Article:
Geoffrey Messo, 24, is a mitumba retailer at Umoja, an estate in Nairobi. He has been in business for 8 months and visits Gikomba twice a week to purchase new stock. He retains customers by building relationships with them, getting to know their styles and taking personal requests for items. According to Geoffrey, starting off as a mitumba retailer is not difficult because it requires very little capital upfront. However, like any business mitumba is not devoid of challenges. Sometimes Geoffrey is stuck with clothing that doesn’t sell.
Gikomba market generates tons of spinoff employment. It’s like a city within a city. Security guards are hired to protect stalls and stock. There are tailors on site to repair clothing and stalls set up exclusively for ironing. Shoe cleaners wait at the exit of the market with brushes, soap and water to wash off the mud accumulated from a busy day of shopping, and food vendors are on site to fuel the spending.
Naima, is known as ‘mathe’ in the market which means mother in shang, Kenyan slang. Originally from the coast province, she is the owner of ‘Real Madrid’ restaurant, located at the center of Gikomba’s hustle and bustle. She’s run her business in the market for 8 years. In addition to feeding hungry shoppers with typical Kenyan dishes like chapati, samosas and greengrams (lentils), she caters for parties and offices in the Westlands and Hurlingham sections of Nairobi. “People come from very far to pick clothes for their businesses. This is a meeting place for them. They sell, exchange, I let them do whatever they want [here]. They come in the morning, leave their things, I keep them safe while they go to buy. Then, they come to eat, talk with friends and return home, ”said Naima.
A portrait of Gikomba market would not be complete without mentioning that it is also Nairobi’s wholesale fish market. Hotels, restaurants, businesses and even individual shoppers flock here to purchase fresh and smoked fish from Lakes Victoria and Turkana.
Geoffrey Messo, the clothing vendor who I met shopping for stock, introduced me to his mother Helen. She has been selling fish in Gikomba for 10 years. She sells fresh fish from Lake Victoria. She receives shipments of fish everyday. Along with most vendors in the market, she rents a space in communal refrigerators to store her supply. Her customers, many of whom are restaurant owners, come straight to her in Gikomba. She also makes home deliveries.
If you’re not in the mood for samosas or greengrams at Naima’s ‘Real Madrid,’ stop by the fish section of the market for freshly fried Nile perch, a side of sukuma wiki, kale, and the Kenyan staple ugali, corn flower cooked with water to a dough-like consistency.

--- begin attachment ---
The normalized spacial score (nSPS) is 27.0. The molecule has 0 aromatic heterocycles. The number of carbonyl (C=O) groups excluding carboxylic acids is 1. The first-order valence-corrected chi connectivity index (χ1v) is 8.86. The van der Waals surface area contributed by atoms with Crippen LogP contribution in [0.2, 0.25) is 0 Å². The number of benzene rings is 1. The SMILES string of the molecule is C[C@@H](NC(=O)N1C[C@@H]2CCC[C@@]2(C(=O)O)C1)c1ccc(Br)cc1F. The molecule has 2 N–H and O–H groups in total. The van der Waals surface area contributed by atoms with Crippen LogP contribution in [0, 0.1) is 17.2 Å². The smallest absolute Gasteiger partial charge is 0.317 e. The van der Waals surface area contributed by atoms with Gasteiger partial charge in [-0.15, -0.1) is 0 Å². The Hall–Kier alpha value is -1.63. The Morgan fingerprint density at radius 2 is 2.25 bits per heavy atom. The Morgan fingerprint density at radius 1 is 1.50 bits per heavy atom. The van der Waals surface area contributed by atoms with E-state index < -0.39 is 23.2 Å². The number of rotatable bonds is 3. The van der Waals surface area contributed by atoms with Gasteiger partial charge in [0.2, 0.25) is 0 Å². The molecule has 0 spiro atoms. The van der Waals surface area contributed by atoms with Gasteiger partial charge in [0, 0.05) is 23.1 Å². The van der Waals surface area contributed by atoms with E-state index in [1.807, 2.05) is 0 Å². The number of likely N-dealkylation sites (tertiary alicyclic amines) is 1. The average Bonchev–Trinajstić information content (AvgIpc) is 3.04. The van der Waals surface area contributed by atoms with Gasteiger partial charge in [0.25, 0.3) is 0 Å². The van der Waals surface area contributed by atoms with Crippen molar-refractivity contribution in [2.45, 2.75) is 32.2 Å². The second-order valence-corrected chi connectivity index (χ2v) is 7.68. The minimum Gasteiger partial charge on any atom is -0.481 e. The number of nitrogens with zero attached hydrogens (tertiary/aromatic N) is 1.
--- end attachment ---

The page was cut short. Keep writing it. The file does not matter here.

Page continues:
On the Ground in Toi Market
Toi market is located at the outskirts of Kibera slums in Nairobi. According to Citizen TV Kenya, ”the market, which started in 1992 as a food center, where people could stop for a bite to eat, has become a vast emporium of second hand shoes, shirts, bags, pants and dresses. “ Toi market is the primary retail-shopping destination for the average Nairobean. It’s less hectic, more spacious and secure than Gikomba market, which is located near the city center.
Boniface started working in Toi in 2005. He has lived in the adjacent Kibera slums for 22 years. He was previously employed in the ‘jua kali’ sector making furniture, but left to go into business for himself. “ I wanted to be self-employed, to rely on myself and my own business, to live my own life, personally. The business is cheap to start,” said Boniface. Unlike most vendors in Toi who rent, Boniface owns his stall. He purchased it for KHS 25,000 (about $300).
Jackline Arunga, 18, is a newbie in Toi. She has only worked in the market for 1 year, selling children’s clothes exclusively. She rents her stall along the roadside for KHS 1500 ($20) a month. Once a month, she travels to Gikomba market to restock her supply of mitumba. Jackline’s long term goal is saving money to enroll in university.
Brisbane John Ndavi owns a stall in Toi market with his wife. They have worked here for a decade. Like for many Kenyans, it is difficult to survive on one income alone. So, Brisbane has more than one job. He is a full time security guard at an international embassy in Nairobi. Brisbane and his wife sell mitumba from a great location on the roadside. The price of owning or renting along paths, well worn from foot traffic, is double that of stalls off the roadside, deeper inside the market. Brisbane sited land ownership discrepancies as one challenge to feeling secure in this line of work. Neighboring Kibera and Toi market are both informal settlements, and who exactly owns the land has been a huge point of contention for decades. There are constantly rumors about developers seeking to gain ownership and wipe out the market. According to Brisbane, many vendors work with the fear that one-day, they’ll show up to work and find their structures ransacked and torn down.
Toi market is not just a hub for clothing. It is a central location for all kinds of used items. On any given day, it’s common to see customers, both affluent and poor, Kenyan and expatriate, combing through books, toys, electronics, utensils, accessories, furniture and other items. According to The Standard, Verah Aboga is one of the businesspersons who sells second-hand kitchenware. Aboga, who operates from Kitengela on the outskirts of Nairobi, sells the items on order to her customers in the city. Aboga noted that second-hand utensils are becoming popular because the market has been infiltrated by low-quality items. “Most of the sufurias (cooking pots) sold in the Kenyan market are very light and are not even made of stainless steel. This is what is making people switch to second-hand utensils, especially those who mind about quality,” she said.
Challenges to Mitumba
Market liberalization, coupled with the low purchasing power of the vast majority of Kenyans, has made the country fertile ground for the SHCT. It’s wildly popular across the entire societal spectrum. Nonetheless, there are several factors that could threaten the industry’s future in Kenya.
1) Cheap textiles from Asia are flooding the market. Although the competition from this onslaught is real, many Kenyans remain loyal to mitumba for its higher quality.
2) In 2012, the government raised import duties on SHC shipments. According to an article originally published in the Daily Nation, “While a container of mitumba used to attract duty of between Sh900,000 and Sh1.1 million before the new taxes were implemented early this year, the new rate is now Sh1.8 million, an increase of more than Sh800,000, they said.”
3) Local textile firms, that hope to stage a comeback, are lobbying the government to impose a levy on SHC shipments. They’d like the additional revenue to go towards a fund subsidizing cotton cultivation.
Although government policies and the ever-shifting tide of international trade may ultimately have it in for mitumba, the view from the ground doesn’t hint at a demise any time soon. At an average of 90% off western retail prices, how can you go wrong? Shop on Kenya!